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Gold grindin' 'n gatherin' toward groovin

Commentaries & Views

An alliterative title, indeed favourably flowery for Gold's having ground up the so-called "weak longs", its gathering fresh ones and getting grooved for the oft-seasonal price rise into year-end.

That's if at the very least "history repeats itself" as chronologically across the past three years Gold from this date through 31 December has respectively increased a net +4.9%, +2.9% and +2.8%. Moreover at the very most "and then some" is the above Gold Scoreboard's valuation being nearly double present price, which historically we know eventually catches up. In fact, a bar of Gold is practically the perfect stocking stuffer, albeit its weight may tear said stocking from its mooring to the mantle. Just a thought.

"But how do you know about these 'weak longs', mmb..."

My dear Squire, you'll recall some three weeks ago our deeming Gold's price to have been consolidating, only to then correct ourselves in acknowledging its further fallout as correcting. But just as 'tis said that the devil is in the details, so is the verité in the volume. And price declines lacking substantive volume are considered by analysts signs of "weak longs" abandoning the market, oft to the opportunity-thanking "strong longs" as they add to their stack. To wit:

'Tis been 14 trading days since Gold morphed from our cited consolidating into correcting, across which trading volume through yesterday's (Friday's) close at 1844 totals 3,090,344 "front month" contracts. That is the lowest amount of contract volume traded through the like period for the past four years as we see here:

"Out with the weak longs, in with those strong; Out with the weak longs, in with those strong..."

"Way to go inside the numbers there, mmb..."

Which, Squire, is why the data provider is very well paid, their annual subscription increase imminent in the face of nearly no inflation year-to-date per the Consumer Price Index (just +0.9% for 2020 cumulatively through November). But you know what they say: "No data, persona non grata."

'Course always grata is our weekly glance at the following staple of The Gold Update, price by its weekly bars from a year ago-to-date. And the "double bottom" of the prior two weeks 'round the 1770 level in the middle of The Northern Front has since seen Gold battle back up by better than 100 points all told into The Final Frontier. However, with price today at 1844 and Gold's "expected weekly trading range" at 77 points, 'tis still a bit of a stretch to expect the red-dotted parabolic Short trend to be taken out in the ensuing week at 1942. But perhaps that's something Santa has packed away for us in his own big red bag. As for the present, Gold is capable of regaining The Gateway to 2000 in the new week should price bring on some strong longs. That'd be "Workin' on a groovy thing, baby..."--[Patti D '68, 5th D '69]:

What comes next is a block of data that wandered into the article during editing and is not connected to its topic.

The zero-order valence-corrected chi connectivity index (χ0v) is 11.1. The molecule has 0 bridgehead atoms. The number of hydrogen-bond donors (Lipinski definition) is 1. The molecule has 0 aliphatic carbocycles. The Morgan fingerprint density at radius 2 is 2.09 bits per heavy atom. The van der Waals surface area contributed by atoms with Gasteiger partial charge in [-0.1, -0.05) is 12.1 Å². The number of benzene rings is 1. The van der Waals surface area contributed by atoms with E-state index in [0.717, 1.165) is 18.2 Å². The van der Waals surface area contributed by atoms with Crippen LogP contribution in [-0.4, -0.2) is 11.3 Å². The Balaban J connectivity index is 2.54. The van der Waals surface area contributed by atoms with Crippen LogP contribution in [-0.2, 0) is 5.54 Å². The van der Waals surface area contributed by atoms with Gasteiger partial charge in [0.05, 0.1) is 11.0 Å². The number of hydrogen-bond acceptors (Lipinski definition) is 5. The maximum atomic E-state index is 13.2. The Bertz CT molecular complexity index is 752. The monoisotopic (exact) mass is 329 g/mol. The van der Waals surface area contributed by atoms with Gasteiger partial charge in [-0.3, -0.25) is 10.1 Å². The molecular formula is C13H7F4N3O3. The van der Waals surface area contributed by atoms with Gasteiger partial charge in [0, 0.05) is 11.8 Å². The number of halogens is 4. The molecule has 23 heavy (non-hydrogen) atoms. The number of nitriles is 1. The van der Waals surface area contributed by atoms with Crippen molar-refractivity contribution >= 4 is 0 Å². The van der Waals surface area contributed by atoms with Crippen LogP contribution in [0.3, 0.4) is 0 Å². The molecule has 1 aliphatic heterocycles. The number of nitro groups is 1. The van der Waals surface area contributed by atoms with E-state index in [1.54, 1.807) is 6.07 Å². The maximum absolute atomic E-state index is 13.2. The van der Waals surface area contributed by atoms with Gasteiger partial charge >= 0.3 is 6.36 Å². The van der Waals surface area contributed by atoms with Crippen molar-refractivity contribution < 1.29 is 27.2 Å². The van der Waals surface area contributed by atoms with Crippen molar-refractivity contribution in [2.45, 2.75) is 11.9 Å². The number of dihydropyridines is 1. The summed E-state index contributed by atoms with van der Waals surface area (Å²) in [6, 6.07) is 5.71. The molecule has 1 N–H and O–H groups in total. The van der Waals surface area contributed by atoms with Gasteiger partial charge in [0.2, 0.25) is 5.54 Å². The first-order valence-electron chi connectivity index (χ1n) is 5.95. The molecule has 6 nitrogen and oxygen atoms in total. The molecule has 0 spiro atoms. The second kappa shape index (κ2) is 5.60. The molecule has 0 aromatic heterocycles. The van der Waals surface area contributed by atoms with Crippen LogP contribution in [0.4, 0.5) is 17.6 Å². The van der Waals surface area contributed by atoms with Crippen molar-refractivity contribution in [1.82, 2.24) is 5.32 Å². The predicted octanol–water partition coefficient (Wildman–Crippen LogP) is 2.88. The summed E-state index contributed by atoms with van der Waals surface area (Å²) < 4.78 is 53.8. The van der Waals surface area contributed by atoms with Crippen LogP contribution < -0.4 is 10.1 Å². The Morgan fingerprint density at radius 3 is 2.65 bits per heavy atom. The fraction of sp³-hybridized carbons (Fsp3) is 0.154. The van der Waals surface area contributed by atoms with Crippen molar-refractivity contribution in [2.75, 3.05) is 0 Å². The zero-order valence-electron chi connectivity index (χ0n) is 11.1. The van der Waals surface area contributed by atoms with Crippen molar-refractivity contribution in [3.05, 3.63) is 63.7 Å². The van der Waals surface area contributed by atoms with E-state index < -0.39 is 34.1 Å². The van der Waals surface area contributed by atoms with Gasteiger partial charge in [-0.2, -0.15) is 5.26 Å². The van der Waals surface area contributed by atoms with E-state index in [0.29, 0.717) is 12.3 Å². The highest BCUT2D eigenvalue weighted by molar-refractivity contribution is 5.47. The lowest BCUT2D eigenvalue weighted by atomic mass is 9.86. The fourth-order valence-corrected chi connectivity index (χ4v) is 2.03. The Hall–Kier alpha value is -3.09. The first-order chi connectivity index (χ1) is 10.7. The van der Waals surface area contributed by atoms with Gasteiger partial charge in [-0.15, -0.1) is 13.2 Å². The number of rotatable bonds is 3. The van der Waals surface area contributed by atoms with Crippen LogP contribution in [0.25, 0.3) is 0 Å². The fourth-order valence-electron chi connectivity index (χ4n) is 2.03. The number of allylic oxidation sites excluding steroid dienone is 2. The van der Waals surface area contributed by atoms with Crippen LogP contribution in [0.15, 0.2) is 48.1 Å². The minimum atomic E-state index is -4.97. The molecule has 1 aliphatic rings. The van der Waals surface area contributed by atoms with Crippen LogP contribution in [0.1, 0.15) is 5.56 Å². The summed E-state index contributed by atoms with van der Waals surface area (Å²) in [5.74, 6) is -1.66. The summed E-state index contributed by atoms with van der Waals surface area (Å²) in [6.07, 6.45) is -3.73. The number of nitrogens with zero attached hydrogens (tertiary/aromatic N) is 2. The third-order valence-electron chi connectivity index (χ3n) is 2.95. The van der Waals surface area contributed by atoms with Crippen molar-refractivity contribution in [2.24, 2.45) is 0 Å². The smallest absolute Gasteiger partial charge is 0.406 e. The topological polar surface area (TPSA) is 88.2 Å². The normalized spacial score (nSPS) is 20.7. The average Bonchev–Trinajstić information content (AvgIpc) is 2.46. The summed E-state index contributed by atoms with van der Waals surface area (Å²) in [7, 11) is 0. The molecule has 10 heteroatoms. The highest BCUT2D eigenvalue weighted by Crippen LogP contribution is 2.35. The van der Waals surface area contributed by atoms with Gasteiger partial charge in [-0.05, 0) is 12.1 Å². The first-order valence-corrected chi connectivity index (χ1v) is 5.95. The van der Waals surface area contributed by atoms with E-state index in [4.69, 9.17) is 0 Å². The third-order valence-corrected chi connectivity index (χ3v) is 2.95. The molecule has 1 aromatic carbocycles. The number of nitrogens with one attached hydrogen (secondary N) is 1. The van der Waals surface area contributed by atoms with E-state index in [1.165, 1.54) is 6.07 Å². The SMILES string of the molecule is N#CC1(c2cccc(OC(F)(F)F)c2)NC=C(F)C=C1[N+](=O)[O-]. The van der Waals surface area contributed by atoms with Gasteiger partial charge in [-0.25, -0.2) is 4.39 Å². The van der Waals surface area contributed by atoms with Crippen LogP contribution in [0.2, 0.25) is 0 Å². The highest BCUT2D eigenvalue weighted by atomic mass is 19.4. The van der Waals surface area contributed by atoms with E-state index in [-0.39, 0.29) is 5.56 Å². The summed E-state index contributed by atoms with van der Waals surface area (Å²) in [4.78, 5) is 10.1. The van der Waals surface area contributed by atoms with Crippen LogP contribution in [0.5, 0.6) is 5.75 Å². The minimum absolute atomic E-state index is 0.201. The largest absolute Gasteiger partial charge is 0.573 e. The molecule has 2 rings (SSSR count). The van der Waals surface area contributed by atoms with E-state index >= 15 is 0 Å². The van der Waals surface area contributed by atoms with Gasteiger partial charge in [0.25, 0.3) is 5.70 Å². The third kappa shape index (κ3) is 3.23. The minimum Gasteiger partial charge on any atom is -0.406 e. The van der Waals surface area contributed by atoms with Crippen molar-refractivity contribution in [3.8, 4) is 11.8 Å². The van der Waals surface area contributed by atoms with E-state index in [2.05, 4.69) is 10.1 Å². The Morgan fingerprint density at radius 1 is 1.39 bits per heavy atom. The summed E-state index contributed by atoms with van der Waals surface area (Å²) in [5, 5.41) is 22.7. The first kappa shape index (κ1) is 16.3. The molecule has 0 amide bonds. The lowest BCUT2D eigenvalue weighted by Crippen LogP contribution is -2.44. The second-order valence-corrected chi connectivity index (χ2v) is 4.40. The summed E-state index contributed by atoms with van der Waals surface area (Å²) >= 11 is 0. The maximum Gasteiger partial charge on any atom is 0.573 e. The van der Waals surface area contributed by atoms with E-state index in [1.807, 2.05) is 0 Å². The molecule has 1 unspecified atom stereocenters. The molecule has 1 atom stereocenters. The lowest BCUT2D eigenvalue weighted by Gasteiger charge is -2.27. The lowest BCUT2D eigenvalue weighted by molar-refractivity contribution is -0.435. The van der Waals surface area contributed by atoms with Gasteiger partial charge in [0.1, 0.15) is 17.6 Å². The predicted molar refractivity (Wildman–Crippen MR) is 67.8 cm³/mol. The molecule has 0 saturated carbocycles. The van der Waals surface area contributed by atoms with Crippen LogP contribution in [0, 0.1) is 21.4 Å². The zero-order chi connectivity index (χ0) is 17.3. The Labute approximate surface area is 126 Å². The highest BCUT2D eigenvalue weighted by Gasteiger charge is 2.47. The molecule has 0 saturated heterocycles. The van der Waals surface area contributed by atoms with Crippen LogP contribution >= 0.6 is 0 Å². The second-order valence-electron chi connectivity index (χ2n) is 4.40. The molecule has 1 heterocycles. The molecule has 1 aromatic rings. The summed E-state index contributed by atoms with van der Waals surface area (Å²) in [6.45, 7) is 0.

To be sure, Gold's net change from a week ago was essentially "unch". But hardly did the Dollar gain any material ground, (+0.5%) following last week's piece "Gold Finally Breaks Ties with the Dollar's Demise". Yet curiously this past Monday, Reuters cited the Dollar as "sturdy" with reference to the Basel-based Bank for International Settlements' concerns over weakening emerging market economies. We're not quite certain what the once-venerable news agency sees about the Dollar as "sturdy" in this year-to-date chart of Gold and the Dollar Index:

Certainly becoming less sturdy of late is the Economic Barometer. On one hand, a Wall Street Journal survey cites sentiment for further recovery slowing through 2021's Q1; on the other hand the National Association for Business Economics sees recovery in full by 2021's end. We sense that the Econ Baro on balance has exhibited quite robust recovery, although the past few weeks have shown renewed weakness, the most recent reports seeing a surge in Initial Jobless Claims, October's Wholesale Inventories backing up, and that month's Consumer Credit significantly slacking. Thus just in time for ski season, the Baro is providing a nice downslope: